Yes, I didn't think to mention that recyclers are buying aluminum around $0.50/lb.
The article says the battery contains 55 lb of aluminum. The price of aluminum currently fluctuates in the general vicinity of $1 per lb, so we're talking at least $50 in raw materials. Add in other materials, manufacturing costs, and profit, and I'm going to guess a $100 battery is not out of the question. Maybe $75 if we're lucky. That sounds high as a gas replacement initially, but if it truly gets 1,000 miles on the aluminum battery and we compare it to a gas-sipping car (we'll say 50mpg), the gas at $3.50/gal would cost $70 for 1,000 miles. When you consider how few cars in the US get that good of mileage and the ever-climbing price of gas, we are probably somewhere close to a break-even point economically.
...then there should be a market for lossless albums on DVD. I'm not an audiophile, but I haven't heard of this happening. Is there one?
Use tax is arguably unconstitutional due to the interstate commerce clause, and that is why states do not enforce it. They can wield the moral force of "this is the law" to those that don't know better and get them to put it on their tax returns, but they won't go after those who don't pay because they're afraid to lose. The states' end game has been a federal authorization for the states to collect sales tax because it would put them on much more solid legal ground.
You can drive 65 (and more) and turn the heat up. Just give it the hour charge. I've read that they have plans to get the charge time down to 30 minutes for the same range.
Watson learns to pick up coeds.
Legally, yes. In many other respects, as a matter of long-term profitability, no. Take care of your customers and employees, and they will take care of you. Abuse them, and they will find someone else.
...because having more selection than any physical store could possibly carry couldn't be the main reason. Nor could economies of scale that physical specialty stores can't reach in most areas. No, people are so cheap that they have to scrimp on 5-10% and wait days for the product.
I just bought a mid-range camcorder through Amazon this weekend. I looked at physical stores, and no major chain carried anything more than the cheapest low end products.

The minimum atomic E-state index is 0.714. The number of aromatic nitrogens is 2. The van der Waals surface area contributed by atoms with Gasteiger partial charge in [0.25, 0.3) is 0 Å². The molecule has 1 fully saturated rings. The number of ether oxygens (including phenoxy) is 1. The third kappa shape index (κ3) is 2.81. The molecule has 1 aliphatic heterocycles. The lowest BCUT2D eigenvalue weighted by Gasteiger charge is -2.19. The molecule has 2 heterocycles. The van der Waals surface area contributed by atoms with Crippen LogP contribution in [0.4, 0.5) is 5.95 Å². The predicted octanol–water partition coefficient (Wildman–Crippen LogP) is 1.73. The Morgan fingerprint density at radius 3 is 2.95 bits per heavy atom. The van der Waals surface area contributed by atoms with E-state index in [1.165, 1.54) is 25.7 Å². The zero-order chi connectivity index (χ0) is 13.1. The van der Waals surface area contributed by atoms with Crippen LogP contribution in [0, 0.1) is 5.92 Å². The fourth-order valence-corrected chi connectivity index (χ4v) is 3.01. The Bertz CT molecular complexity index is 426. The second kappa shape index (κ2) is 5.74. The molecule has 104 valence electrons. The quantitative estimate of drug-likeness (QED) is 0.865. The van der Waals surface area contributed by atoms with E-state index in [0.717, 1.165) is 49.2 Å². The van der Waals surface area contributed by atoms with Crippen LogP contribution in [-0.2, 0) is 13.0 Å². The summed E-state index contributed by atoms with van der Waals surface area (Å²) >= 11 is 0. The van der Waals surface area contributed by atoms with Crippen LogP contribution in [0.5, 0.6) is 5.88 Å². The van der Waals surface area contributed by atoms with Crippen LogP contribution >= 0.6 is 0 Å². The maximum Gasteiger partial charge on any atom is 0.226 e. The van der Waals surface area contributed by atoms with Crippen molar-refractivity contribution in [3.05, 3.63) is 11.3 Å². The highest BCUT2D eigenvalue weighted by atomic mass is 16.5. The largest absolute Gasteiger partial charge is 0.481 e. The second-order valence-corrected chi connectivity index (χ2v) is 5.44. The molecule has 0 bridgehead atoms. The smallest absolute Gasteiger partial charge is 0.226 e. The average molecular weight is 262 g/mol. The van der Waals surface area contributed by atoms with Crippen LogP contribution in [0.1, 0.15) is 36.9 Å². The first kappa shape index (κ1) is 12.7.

I'm not familiar with the HC1 specifically, but I am familiar with Motorola Solutions products in general. They target enterprise, and typically the devices are ruggedized. They write their own web browser that includes APIs for their built-in peripherals (barcode scanner, MSR, etc.) Their Android devices also feature significant tailoring of the OS, for example they have multi-user support in an Android 2.3 build. In the past year they have acquired RhoMobile and integrated that company's cross-platform development environment and libraries with the Motorola Solutions Android and Windows Mobile devices. They also sell rapid deployment infrastructure and wifi infrastructure, all tightly integrated with their devices.
In short, the pricetag isn't worth it for a consumer, but there's typically enterprise features that draw companies in. Is it worth it? That's another question entirely that I'm not going to get into.
He's an issue whore, aka a politician.
Being selected as a VP candidate gives that politician instant name recognition in presidential politics. Sometimes this is enough to make them an early contender for a presidential nomination in the next election (Edmund Muskie, Walter Mondale, Sarah Palin) or gives them a building block for later campaigns (FDR, Bob Dole). This is somewhat of a modern phenomenon. The age and performance of the candidate and the strength of the field are certainly factors.
My wife has narcolepsy, which means even when medicated her 15 minute commute is a risk that she could fall asleep behind the wheel. She probably won't be allowed to drive when she has to go off of the medicine for pregnancy. This emergency autopilot would be a necessity for us if it were available.
A computer backup should be able to make it to market quite a bit faster than a computer-first human-backup driving system. The Google approach is more luxury than necessity. We should push the computer backup system first, but the nature of our economy now is that the luxury of the wealthy will likely be pushed ahead of the needs of a middle class family like mine simply because they can finance it and I can't.
...to go out and get experience in another field that interested me. Relatively few jobs in software development are purely about computers. Most involve programming in knowledge of another field where the computer system will be applied.
You've had a summer of coding in the workforce already, and that puts you ahead of most incoming freshmen. Go out and learn about something else because you'll need it later. It'll help you to know what you actually want to do with your degree when you get out. You have the next several years to focus on the computer side.
My company is a Motorola Solutions partner, and I'm currently developing on the ET1. Let's just say it's a clunkier version of the Xoom, 2 years later and stuck on Android 2.3.x for a price an order of magnitude higher than a consumer Android tablet. If they don't do better with the ET2, they'll be in serious trouble. We've also developed enterprise apps on the consumer Android tablets and iPads, and we're doing better business with the consumer devices.
I'm beginning to wonder if cancellation of the shuttle is turning out to be a good thing. How many bright minds came from NASA and are now involved in these ambitious projects? How many of them would still be at NASA for the job security if NASA still had a major orbital program?